Stanley Frodsham, another early AG pastor and historian, wrote similarly: 

There is however a basis for the inference that adultery is a legitimate ground for divorce in Jer. 3:8 in which Jehovah says, “When for all the causes whereby backsliding Israel committed adultery I had put her away, and given her a bill of divorce.” But there is clearly no ground for remarriage given in this scripture. God kept the door of repentance always open.  (9)

Bishop Haywood declares: “In the church if a brother and sister, being married separate and marry another while either of the other is living, they are living in adultery . . . When such as this takes place then it is time for the church to act.  We could not stand clear before God and permit such to be carried on in the House of God” (Haywood 118).  Yet more plainly, he writes:  “In the church of God, there is to be no divorcing to remarry.  In the world it is bad enough, but when we come into the Body of Christ, (I Cor. 12.12-13) such practices are no longer to be tolerated” (Haywood 123).

These early Pentecostals conscientiously divided the Scriptures, protecting both the souls of the flock from the stain of sin and the Body of Christ from reproach.  While there are points of contention and disagreement in their writings, Pentecostal pioneers universally agreed that Scripture forbade divorced believers from remarrying during the lifetime of their first spouse.  Despite their rigidity on the subject, all agreed that God’s mercy was extended to all transgressors, and the blood of Christ was powerful to save and cleanse.  Stanley Frodsham wrote:  “Is there no hope for the adulterer?  Yes there is hope” (9).  While the Church must combat the worldly paradigm of dissolving flawed relationships, we must also extend to those without and within the Body of Christ heartfelt mercy as conduits of God’s healing and compassion, tempering the letter of the Law with the Spirit of Jesus Christ who absolved the sinful woman at the well saying, “Neither do I condemn thee:  go and sin no more” (Jn. 8.11).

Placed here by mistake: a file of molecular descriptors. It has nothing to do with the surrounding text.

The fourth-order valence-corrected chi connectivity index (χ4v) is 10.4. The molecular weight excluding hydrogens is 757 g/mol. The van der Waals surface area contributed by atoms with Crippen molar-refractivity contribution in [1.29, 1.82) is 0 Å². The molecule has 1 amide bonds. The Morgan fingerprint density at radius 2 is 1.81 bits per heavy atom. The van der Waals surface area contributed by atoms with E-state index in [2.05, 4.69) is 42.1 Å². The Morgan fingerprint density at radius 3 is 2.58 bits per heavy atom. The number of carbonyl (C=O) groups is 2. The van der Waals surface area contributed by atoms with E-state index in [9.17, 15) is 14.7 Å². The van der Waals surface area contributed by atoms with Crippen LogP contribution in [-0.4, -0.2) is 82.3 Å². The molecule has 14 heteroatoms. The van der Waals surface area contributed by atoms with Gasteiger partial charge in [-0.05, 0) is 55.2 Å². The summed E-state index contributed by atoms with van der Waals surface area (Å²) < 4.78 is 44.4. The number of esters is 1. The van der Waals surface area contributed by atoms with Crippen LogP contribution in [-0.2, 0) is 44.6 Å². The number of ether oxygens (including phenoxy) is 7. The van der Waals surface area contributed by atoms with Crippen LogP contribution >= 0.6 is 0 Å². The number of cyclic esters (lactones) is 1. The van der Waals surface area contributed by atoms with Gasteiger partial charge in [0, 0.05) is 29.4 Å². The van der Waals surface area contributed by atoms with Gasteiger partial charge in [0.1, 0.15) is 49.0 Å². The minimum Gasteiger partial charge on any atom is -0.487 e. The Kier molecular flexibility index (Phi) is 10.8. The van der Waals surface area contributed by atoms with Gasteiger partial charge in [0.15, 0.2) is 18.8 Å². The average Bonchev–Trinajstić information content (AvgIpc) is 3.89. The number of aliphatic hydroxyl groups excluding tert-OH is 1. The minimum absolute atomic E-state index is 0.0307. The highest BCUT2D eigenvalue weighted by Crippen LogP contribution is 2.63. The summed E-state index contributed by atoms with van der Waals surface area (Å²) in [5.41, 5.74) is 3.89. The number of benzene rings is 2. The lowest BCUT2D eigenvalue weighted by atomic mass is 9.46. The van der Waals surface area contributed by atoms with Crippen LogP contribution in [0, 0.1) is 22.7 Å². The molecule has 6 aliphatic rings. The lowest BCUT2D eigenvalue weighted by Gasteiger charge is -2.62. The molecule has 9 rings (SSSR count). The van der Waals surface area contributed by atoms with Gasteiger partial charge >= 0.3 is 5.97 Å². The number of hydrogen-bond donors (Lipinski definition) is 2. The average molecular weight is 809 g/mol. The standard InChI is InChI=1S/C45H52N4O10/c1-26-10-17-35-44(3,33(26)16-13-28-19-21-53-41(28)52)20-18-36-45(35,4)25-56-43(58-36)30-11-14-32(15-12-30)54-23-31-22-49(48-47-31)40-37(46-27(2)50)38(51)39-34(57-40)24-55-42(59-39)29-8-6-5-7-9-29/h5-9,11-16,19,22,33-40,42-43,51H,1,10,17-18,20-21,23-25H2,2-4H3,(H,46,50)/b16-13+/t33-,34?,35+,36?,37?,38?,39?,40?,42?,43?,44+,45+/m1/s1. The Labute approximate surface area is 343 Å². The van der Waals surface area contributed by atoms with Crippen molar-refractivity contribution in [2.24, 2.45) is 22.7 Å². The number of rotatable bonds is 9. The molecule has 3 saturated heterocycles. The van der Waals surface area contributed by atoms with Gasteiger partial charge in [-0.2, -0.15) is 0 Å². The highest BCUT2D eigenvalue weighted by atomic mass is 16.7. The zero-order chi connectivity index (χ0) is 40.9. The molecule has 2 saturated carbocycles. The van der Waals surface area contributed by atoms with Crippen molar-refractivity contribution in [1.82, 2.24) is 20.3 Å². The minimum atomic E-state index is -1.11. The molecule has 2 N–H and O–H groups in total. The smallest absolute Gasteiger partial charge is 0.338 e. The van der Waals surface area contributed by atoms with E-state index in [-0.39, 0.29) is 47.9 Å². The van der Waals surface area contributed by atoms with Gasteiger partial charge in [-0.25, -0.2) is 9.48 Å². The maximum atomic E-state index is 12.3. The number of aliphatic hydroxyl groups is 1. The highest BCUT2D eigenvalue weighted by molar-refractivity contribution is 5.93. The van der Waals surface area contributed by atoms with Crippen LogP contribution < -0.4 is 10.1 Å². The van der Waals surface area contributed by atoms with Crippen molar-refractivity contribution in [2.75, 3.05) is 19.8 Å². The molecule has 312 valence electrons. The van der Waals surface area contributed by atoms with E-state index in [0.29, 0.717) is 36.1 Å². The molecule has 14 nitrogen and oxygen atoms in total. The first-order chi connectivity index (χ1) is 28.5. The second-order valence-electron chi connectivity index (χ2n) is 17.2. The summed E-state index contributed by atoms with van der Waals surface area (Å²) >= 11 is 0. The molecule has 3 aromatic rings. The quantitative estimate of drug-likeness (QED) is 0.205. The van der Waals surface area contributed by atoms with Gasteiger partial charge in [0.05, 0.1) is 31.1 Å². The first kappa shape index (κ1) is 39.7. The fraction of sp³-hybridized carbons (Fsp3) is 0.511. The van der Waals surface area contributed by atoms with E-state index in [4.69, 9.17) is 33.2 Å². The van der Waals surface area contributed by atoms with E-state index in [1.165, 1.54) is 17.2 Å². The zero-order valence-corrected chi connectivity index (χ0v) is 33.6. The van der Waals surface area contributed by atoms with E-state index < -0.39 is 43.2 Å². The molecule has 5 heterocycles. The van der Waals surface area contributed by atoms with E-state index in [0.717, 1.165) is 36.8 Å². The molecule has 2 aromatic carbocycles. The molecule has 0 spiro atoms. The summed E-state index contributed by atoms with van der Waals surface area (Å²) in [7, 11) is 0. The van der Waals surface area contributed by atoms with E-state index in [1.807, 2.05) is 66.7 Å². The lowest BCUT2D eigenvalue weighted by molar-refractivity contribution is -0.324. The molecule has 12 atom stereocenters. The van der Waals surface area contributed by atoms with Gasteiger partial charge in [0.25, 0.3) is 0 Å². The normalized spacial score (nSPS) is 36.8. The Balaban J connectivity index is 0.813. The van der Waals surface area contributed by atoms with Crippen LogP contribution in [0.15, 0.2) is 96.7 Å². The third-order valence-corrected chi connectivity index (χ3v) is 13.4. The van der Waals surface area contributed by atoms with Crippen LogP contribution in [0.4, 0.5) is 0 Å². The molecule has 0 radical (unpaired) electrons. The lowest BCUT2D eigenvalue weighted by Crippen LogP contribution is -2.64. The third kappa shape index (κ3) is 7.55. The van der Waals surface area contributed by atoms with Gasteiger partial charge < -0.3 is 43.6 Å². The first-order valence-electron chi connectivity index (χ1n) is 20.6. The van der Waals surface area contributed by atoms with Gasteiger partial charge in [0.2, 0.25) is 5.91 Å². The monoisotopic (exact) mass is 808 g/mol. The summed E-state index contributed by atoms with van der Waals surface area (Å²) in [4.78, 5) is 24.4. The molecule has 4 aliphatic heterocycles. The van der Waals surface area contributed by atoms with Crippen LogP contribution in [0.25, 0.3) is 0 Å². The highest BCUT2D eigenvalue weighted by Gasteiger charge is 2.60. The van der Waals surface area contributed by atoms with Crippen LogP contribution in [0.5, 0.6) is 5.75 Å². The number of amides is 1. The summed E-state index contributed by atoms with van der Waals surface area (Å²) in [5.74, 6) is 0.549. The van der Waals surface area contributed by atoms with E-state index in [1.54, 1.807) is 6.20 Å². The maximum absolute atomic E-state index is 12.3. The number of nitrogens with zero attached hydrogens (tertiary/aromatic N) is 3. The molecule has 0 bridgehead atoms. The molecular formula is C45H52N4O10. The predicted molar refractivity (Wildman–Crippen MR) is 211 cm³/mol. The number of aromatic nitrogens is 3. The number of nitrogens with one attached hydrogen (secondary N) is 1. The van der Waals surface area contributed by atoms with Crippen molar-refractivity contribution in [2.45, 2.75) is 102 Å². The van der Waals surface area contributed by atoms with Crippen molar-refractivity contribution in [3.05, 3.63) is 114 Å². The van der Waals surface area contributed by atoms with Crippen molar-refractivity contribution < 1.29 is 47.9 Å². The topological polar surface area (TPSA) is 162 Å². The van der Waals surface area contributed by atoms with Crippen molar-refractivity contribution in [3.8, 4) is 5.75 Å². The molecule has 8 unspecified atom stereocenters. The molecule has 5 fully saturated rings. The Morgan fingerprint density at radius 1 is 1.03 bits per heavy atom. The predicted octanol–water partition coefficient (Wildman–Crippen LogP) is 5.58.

Works Cited


Fraser, Andrew.  “Marriage and Divorce:  “But from the beginning it was not so.”  Latter Rain Evangel.  8 (1) Oct 1915, pp. 6-14.Frodsham, Stanley H.  “Marriage and Divorce.”  The Pentecostal Evangel.  No. 707 23 July 1927, p. 9.